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National Academy of Sciences elects three Stanford scholars

STANFORD -- Three Stanford professors were among 60 new members elected to the National Academy of Sciences on April 30.

Election to membership in the academy is considered one of the highest honors that can be accorded a U.S. scientist. Of the 1,626 members of the Academy, 86 are from Stanford; another five are affiliated with the Hoover Institution.

The new Stanford members are:

-- David E. Rumelhart, professor of psychology;

-- Richard M. Schoen, professor of mathematics;

-- James A. Spudich, professor of cell biology.

Rumelhart, 48, is one of the founders of the "new connectionism," a growing field in cognitive science, the study of learning and perception. He pioneered the use of computers to simulate mental processes, devising multilayered neural networks to create "brain-style" models.

His work has practical application in computers that "learn" in some of the ways that humans learn, by recognizing and classifying patterns. Working with students and colleagues, he has taught computers to speak and recognize human speech, and to classify and make deductions from such complex data sets as thousands of patterns produced by a mass spectrometer.

Rumelhart also studies how human knowledge is represented in the mind. He is working to understand how the human memory organizes motor control and learned behaviors.

A native of Mitchell, S.D., Rumelhart received his doctorate in mathematical psychology from Stanford in 1967. He served on the faculty of the University of California-San Diego for 20 years before returning to Stanford as a full professor in 1987. That year, he was named to the prestigious five-year MacArthur Prize Fellowship.

Among the early work for which Schoen first gained recognition was a collaboration with S.-T. Yau, solving a series of conjectures in general relativity. Their Positive Mass Theorem shows that gravitation is an attractive force in any conceivable universe that satisfies Einstein's Theory of General Relativity.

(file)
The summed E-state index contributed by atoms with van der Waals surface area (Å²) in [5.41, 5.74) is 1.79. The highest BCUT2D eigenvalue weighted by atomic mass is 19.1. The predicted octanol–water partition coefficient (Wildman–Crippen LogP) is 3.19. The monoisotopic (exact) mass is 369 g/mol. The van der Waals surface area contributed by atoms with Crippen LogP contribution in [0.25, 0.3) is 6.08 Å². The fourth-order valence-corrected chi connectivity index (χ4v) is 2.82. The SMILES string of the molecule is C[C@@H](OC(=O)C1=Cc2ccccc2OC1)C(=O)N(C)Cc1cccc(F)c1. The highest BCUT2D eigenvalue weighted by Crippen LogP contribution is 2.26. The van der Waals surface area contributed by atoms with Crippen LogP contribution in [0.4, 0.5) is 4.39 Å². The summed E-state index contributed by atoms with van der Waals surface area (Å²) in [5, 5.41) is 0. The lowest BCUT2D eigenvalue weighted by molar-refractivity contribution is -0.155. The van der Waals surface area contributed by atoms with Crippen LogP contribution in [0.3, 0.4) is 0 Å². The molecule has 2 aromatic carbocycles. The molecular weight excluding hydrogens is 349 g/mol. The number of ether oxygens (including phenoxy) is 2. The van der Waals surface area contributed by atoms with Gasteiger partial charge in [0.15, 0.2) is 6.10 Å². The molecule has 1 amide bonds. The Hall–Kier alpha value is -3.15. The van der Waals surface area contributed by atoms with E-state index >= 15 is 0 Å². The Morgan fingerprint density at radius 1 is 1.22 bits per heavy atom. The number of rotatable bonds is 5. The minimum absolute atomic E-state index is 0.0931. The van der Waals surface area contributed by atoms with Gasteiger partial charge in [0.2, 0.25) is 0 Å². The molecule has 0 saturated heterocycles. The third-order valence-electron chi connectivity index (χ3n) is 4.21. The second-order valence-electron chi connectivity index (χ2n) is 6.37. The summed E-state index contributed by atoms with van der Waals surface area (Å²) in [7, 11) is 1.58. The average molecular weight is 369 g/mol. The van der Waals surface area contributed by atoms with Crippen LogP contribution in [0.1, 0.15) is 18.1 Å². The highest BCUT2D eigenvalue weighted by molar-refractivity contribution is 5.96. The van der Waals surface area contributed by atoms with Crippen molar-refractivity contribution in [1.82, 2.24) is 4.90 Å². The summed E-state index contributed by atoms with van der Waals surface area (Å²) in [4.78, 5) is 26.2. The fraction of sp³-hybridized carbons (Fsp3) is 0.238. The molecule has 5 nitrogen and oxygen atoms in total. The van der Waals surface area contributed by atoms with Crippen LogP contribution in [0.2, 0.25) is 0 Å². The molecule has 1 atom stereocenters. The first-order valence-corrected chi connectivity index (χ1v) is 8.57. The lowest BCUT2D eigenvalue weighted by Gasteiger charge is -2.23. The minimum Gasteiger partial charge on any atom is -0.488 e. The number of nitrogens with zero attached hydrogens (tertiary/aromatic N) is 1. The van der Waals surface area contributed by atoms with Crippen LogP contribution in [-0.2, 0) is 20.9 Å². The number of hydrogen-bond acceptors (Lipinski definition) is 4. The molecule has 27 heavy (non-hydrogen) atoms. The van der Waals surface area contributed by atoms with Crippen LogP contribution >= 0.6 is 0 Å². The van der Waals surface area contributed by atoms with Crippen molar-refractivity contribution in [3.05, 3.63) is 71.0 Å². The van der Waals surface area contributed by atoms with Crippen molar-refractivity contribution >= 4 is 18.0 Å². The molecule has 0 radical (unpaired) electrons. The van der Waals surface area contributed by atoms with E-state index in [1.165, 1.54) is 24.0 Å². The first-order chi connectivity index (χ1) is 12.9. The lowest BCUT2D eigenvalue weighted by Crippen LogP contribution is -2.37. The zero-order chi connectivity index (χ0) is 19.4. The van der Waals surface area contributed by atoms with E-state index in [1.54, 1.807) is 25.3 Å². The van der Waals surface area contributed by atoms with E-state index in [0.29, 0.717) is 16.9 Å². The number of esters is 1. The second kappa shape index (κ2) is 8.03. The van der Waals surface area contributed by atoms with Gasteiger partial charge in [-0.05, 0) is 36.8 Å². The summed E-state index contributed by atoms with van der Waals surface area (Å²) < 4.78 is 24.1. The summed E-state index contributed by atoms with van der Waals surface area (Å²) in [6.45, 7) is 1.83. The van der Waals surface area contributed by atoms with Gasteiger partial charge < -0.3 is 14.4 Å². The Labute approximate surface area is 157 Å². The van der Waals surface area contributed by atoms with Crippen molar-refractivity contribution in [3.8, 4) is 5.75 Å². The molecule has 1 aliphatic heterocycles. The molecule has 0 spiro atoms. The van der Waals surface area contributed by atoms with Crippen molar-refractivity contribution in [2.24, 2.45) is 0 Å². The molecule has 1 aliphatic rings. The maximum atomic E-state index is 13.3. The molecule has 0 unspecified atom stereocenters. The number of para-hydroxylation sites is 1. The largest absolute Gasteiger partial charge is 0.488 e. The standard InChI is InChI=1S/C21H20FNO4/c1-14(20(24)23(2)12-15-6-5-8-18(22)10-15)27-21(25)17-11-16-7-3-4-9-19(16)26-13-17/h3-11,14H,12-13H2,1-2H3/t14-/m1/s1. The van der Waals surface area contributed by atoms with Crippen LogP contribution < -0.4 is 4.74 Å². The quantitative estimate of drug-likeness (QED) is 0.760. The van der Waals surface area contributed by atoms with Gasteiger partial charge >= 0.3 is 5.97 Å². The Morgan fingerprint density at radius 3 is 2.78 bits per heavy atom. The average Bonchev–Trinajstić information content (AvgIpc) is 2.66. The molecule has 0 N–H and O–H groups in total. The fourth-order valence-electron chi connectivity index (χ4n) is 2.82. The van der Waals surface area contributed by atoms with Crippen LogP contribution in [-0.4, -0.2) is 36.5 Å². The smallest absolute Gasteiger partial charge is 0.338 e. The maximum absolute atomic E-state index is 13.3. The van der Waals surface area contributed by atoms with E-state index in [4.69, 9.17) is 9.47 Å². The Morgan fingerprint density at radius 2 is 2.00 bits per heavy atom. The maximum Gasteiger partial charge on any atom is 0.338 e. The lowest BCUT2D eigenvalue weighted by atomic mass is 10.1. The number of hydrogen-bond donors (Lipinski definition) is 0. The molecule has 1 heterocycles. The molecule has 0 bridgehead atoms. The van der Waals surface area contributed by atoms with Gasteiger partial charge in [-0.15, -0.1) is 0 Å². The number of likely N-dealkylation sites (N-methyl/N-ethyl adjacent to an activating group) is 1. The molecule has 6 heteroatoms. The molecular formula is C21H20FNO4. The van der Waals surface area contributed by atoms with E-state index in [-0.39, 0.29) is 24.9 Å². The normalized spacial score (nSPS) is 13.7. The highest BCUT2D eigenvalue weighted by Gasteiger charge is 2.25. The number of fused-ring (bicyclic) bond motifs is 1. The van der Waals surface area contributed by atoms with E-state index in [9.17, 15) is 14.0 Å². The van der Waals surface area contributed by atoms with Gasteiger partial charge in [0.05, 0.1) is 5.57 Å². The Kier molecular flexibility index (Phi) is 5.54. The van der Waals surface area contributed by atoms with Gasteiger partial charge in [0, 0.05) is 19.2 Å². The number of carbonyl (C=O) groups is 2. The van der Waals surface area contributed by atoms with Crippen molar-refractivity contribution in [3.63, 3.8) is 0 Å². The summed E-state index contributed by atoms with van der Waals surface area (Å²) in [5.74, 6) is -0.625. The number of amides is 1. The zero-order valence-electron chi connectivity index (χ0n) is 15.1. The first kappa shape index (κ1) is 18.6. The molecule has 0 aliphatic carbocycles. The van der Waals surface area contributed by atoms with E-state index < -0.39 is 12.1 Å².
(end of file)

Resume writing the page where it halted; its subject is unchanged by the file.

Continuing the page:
Schoen, 40, continues his research in differential geometry, nonlinear partial differential equations and the calculus of variations. He constructs and analyzes geometric objects that optimize certain physical or geometric energies. For example, he has developed new ways to understand surfaces of least area spanning a curve in three-dimensional space -- the mathematical model for soap films.

Schoen's ideas have been applied to a wide range of mathematical problems, from general relativity to questions about rigidity for lattice subgroups of algebraic groups.

Born in Celina, Ohio, Schoen received his doctorate from Stanford in 1976. Before returning as a full professor in 1987, he was a professor at the Berkeley and San Diego campuses of the University of California. He also served on the faculties of the Institute for Advanced Study in Princeton and the Courant Institute, New York University.

He was a MacArthur Prize Fellow from 1983 to 1988. In 1989 he was awarded the American Math Society's Bocher Prize for the outstanding contribution to analysis of the previous five-year period.

Spudich, 49, is an international authority on the molecular basis of cell movement (motility), including muscle contraction.

He studies common motor muscle proteins such as actin and myosin, found in most cells in higher organisms. Clinical techniques in the field may in the near future help shore up weaknesses in critical organisms by introducing strengthening mutations into the motor molecules.

A native of Collinsville, Ill., Spudich received his Ph.D. in biochemistry from Stanford in 1968. He joined the faculty as a full professor in 1977 after serving seven years at the University of California at San Francisco.

In December 1987, he was appointed the Douglass M. and Nola Leishman Professor of Cardiovascular Disease, an endowed professorship that recognizes the potential importance of cell movement studies in the conquest of cardiovascular disease.

Spudich served a term chairmanship, 1979 to 1984, in his Department of Cell Biology.

In addition to the 60 new U.S. members elected last week, the NAS at its 128th annual meeting chose15 nonvoting foreign associates from nine countries. The election, based on "recognition of distinguished and continuing achievements in original research," brought the total number of current members to 1,626 and foreign associates to 277.

The National Academy of Sciences, although not a government agency, was chartered by Congress in 1863 to serve as an official adviser to the federal government in science and technology. Election is based on "recognition of distinguished and continuing achievements in original research." April's election also included 15 foreign associates, bringing their total to 277.



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